The low-key sedan manages 44 mpg in city, highway and combined driving, sips gasoline, and goes about its business with relative anonymity.
In Europe, things are a little different. There, the Civic is a five-door hatchback rather than four-door sedan, and the styling is a little more space-age. Oh, and the diese variant has the potential to hit 60 mpg.
55-60 mpg (in our hands)
That's no pie-in-the-sky claimed figure either--though Honda does quote an official 65.3 mpg for the 1.6-liter, four-cylinder diesel Civic in question.
Instead, it's the figure we took from the car's trip computer after over 900 miles of mostly highway driving, most of which was done at the UK's speed limit of 70 mph, with 90 minutes of driving in London traffic thrown into the bargain.
The trip computer figure of 74.5 mpg in imperial gallons translates to 62 mpg U.S.
Using fuel tank range as a slightly more accurate measure, we drove 710 miles before chickening out and filling up, with only 15 miles left on the range computer.
A total range of 725 miles (it would likely do more before actually running out, but we weren't about to see how much) divided by the car's 13.2 (U.S.) gallon tank works out at 55 mpg.
That figure is obviously subject to change, depending on driving conditions--flatter roads and lower speeds would quickly see economy climbing beyond 60 mpg; more city running and 80 mph highway speeds would likely drop it to nearer 45-50 mpg.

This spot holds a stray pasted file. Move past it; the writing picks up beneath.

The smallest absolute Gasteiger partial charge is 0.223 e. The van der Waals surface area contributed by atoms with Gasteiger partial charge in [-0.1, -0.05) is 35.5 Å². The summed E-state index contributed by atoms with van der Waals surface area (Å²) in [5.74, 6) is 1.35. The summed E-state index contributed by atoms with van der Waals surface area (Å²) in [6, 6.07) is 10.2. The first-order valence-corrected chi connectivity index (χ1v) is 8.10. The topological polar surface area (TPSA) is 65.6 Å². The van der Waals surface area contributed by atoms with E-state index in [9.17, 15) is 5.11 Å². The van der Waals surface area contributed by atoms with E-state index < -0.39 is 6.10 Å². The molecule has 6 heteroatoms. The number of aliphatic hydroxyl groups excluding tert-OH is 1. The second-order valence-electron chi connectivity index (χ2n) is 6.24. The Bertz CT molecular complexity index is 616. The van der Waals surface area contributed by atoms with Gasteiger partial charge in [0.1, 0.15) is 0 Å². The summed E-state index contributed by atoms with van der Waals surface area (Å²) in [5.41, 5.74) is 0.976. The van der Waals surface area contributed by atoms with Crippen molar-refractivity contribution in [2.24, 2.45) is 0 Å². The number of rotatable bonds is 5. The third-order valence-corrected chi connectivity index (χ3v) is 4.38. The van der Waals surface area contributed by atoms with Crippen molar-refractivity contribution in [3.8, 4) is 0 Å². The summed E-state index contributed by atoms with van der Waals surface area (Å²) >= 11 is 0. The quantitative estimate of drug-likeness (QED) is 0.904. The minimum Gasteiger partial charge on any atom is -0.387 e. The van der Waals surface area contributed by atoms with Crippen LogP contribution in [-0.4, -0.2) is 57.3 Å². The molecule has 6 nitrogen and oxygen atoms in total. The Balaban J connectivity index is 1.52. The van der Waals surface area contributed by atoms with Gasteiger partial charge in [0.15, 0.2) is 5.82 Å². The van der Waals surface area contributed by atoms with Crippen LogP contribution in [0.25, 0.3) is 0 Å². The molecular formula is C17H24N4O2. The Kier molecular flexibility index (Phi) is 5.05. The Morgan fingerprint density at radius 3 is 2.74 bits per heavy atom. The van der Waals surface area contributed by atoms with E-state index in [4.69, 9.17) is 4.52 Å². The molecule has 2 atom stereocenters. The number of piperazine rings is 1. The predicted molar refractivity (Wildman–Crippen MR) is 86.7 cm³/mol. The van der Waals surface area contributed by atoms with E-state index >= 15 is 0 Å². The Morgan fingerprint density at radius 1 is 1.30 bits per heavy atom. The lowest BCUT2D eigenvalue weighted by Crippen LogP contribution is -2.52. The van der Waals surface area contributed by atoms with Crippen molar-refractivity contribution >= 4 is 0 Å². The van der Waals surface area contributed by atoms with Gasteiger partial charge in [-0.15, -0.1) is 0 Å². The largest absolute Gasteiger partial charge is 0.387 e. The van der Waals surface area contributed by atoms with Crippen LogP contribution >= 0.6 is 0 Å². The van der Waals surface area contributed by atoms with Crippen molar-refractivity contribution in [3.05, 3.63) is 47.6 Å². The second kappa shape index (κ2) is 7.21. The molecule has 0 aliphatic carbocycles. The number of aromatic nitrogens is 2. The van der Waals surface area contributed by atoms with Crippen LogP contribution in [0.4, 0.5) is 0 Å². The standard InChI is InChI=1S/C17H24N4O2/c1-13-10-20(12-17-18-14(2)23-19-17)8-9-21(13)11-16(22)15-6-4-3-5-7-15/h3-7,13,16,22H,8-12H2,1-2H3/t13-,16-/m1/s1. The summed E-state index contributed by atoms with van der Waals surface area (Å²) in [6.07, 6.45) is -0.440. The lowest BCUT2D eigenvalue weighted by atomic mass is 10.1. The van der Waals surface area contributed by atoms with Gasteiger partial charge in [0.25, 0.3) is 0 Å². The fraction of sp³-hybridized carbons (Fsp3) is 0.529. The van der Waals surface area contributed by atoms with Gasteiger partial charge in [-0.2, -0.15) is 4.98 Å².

Few compromisesLike its American counterpart, the Civic competes in the compact class against rivals such as the Ford Focus and Volkswagen Golf.
Its interior and trunk are larger than either though, Honda maximizing interior space with close to one-box profile. The stubby nose hides a 1.6-liter four-cylinder, 120-horsepower turbocharged diesel engine, with 221 pounds-feet of torque.
Performance is respectable--0-62 mph takes 10.5 seconds, aided by a slick six-speed manual transmission. Thanks to the healthy torque there's always urge on offer at highway speeds too, though not as much as you might find from one of VW's 2.0-liter TDIs, for example.
Honda does also offer a 2.2-liter diesel model with more performance and slightly less economy, so diesel buyers aren't stuck with a lower-powered model. There's little to fault with the way it drives--the handling is neat and precise, refinement is good (both wind and engine noise are low) and the ride quality capable of dealing with pot-holed UK roads.
The exterior's quirky styling continues inside, which shares some similarities with the U.S. models--the split-layer instrument panel and the steering wheel design, for example.
It's comfortable too, and while this base model lacked navigation, auto lights and wipers, cruise control and a few other toys, it still featured air conditioning and USB connection for smartphones.
Not for the States, with good reason
Our readers are often frustrated that models such as this don't reach U.S. shores, but there are a few good reasons why this isn't the case.
The first, for this model at least, is that the Euro 5 emissions-rated engine doesn't have urea injection, and would therefore be unlikely to meet tough U.S. emissions regulations for diesel vehicles.
The second is that with a body style designed exclusively for Europe, this particular car probably wouldn't meet U.S. crash safety regulations either. And as a five-door hatchback, it's a less popular body style than the sedan sold in North America.
But it shows the potential of diesel vehicles, particularly when they sacrifice some of the performance of the larger engines typically offered in the U.S.
For some perspective, 55-60 mpg is also better than we've achieved from any other European-market diesel we've tested before, on fairly similar routes and with fairly similar engine capacities.
From Honda, a company that has only really dabbled with diesel in the last decade, that's quite an achievement.